Health

Eliminating COVID-19 cases in Canada will exact too heavy a toll on society, health experts say

Some public health and infectious disease experts are pressing for governments in Canada to shift to minimizing, not eradicating, COVID-19 while allowing society to resume functioning.

Letter to PM, premiers says aiming to prevent or contain every case not sustainable

A worker cleans a window at Old Navy during the store reopening in Vancouver on May 21. Former public health experts say Canada should prevent deaths and serious illness from COVID-19 by protecting the vulnerable while allowing society to function. (Ben Nelms/CBC)

Some public health and infectious disease experts are pressing for governments in Canada to shift to minimizing, not eradicating, COVID-19 while allowing society to resume functioning.

The open letter to Prime Minister Justin Trudeau and all premiers, dated July 6, says aiming to prevent or contain every case is not sustainable at this stage in the pandemic.

"We need to accept that COVID-19 will be with us for some time and to find ways to deal with it," the 18 experts wrote.

Signatories include Dr. Gregory Taylor, Dr. Theresa Tam's immediate predecessor as Canada's chief public health officer; Dr. David Butler-Jones, the first person to hold the post; Dr. Robert Bell, a former deputy health minister in Ontario; Dr. Onye Nnorom, president of the Black Physicians' Association of Ontario; Dr. Vivek Goel, former president of Public Health Ontario; and Dr. Joel Kettner, a former chief public health officer for Manitoba.

"The people who suffer most are those in lower-income settings who are trapped in apartment buildings and who do not have a nice deck or a cottage to escape to," said Dr. Neil Rau, an infectious disease physician and medical microbiologist at the University of Toronto who signed the letter.

The basis of lockdowns and physical distancing was to flatten the epidemic curve so that health-care systems wouldn't be overwhelmed with too many cases at once, Rau said. Stamping out the virus is a different goalpost.

The letter urges governments to respond to drops in disease incidence with careful relaxing of restrictions.

That way, schools, businesses and health-care facilities could carefully reopen, and family and friends could gather once again with confidence restored by appropriate precautions, it said.

Elementary school students were able to return to class on May 11 in Gatineau, Que., as part of the province's move to relax restrictions during COVID-19. (Francis Ferland/CBC)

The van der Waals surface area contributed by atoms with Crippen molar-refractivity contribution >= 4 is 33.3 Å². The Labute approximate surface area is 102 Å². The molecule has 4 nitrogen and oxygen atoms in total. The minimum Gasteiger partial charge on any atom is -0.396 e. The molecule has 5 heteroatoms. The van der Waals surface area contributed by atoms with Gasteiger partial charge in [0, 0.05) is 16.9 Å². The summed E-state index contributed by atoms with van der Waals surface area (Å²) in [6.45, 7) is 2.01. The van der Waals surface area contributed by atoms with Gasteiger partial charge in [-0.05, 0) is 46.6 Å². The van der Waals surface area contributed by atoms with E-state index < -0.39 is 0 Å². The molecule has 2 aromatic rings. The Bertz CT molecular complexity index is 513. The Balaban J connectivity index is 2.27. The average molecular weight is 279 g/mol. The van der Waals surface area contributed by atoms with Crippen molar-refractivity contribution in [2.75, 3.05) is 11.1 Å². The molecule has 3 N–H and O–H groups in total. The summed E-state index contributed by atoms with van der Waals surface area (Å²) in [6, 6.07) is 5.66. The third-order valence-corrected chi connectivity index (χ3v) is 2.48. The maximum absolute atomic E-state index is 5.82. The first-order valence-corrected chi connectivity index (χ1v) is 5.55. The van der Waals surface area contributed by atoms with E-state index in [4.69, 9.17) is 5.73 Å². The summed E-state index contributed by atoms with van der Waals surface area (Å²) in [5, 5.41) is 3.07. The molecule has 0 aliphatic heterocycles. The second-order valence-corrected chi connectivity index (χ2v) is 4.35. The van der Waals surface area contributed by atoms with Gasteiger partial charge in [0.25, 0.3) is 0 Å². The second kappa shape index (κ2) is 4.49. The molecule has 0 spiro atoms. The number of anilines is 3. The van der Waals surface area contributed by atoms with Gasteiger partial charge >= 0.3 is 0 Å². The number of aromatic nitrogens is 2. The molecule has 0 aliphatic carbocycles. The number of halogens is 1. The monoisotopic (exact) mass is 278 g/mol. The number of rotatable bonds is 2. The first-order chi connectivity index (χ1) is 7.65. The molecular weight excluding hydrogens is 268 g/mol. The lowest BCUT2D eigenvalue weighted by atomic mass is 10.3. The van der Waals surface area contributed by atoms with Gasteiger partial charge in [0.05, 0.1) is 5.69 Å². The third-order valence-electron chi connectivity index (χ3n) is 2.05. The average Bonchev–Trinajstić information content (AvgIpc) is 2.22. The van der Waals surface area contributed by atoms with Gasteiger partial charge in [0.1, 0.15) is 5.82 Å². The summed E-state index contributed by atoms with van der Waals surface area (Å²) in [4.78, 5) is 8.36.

To guide reopening decisions, disease surveillance should be improved, including resources for public health to conduct testing and contact tracing effectively, the experts wrote.

"There are many countries in Europe that will accept Canadians coming in by air and not make them self-isolate, yet we make people coming from low-risk places in Europe self-isolate when they come here," Rau said. "We don't even have reciprocity."

Rau would also like to see federal leadership to guide the reopening of schools, which experts say is important to the academic and social growth of children.

"I actually think Quebec may be the best," he said. "Despite having high disease rates, they still moved ahead with a lot of the relaxing of restrictions. I think that takes a lot of guts."

Protecting vulnerable groups

Dr. Howard Njoo, Canada's deputy chief public health officer, said he agrees overall with what's in the letter.

Njoo called the various provincial approaches to reopening schools "a bit of a social experiment" based on both risk management and risk tolerance.

The signatories are concerned that current and proposed measures for reopening will continue to hit Black and other racialized groups, those in lower-income groups, recent immigrants, Indigenous peoples and other vulnerable populations disproportionately hard.

"The whole issue of getting better data in terms of race and ethnicity has come up and we certainly recognize that," Njoo said. "I'm not saying it's being solved overnight, but certainly we've made good progress in working with our counterparts in the provinces and territories."

Why strive for elimination

Dr. Irfan Dhalla, a physician and vice-president at Unity Health in Toronto, said he doesn't want people to be left with the impression that COVID-19 cannot be effectively contained in Canada. He was not one of the signatories. 

"Elimination may not be achievable, at least not with what is currently going on in the U.S.," Dhalla said in an email.

But striving for elimination will lead to a better balance than simply accepting ongoing community transmission and outbreaks, he said.

"To be really concrete, if we strive for elimination, we'll ensure that migrant farm workers receive sick pay and a room of their own. If we accept that ongoing transmission is inevitable, we might instead conclude that it's alright for migrant farm workers to sleep in crowded quarters and continue to work when infected."

Given that the root cause of the economic slowdown is COVID-19, a coherent and properly resourced plan to contain it is a key element of economic recovery, Dhalla added.

Reopening the economy is a priority for Mohammed Kaidali. He started driving a taxi in Toronto a couple of weeks ago to support his family, including four children.

While a rainy day is normally good for the taxi business, Kaidali said he struggled to get one fare in 3.5 hours.

"It's very hard to survive," he said.

About the Author

Amina Zafar

Health writer

Amina Zafar has reported on SARS, H1N1 flu, Ebola and other medical and science topics for CBC News.

With files from Vik Adhopia and Melanie Glanz

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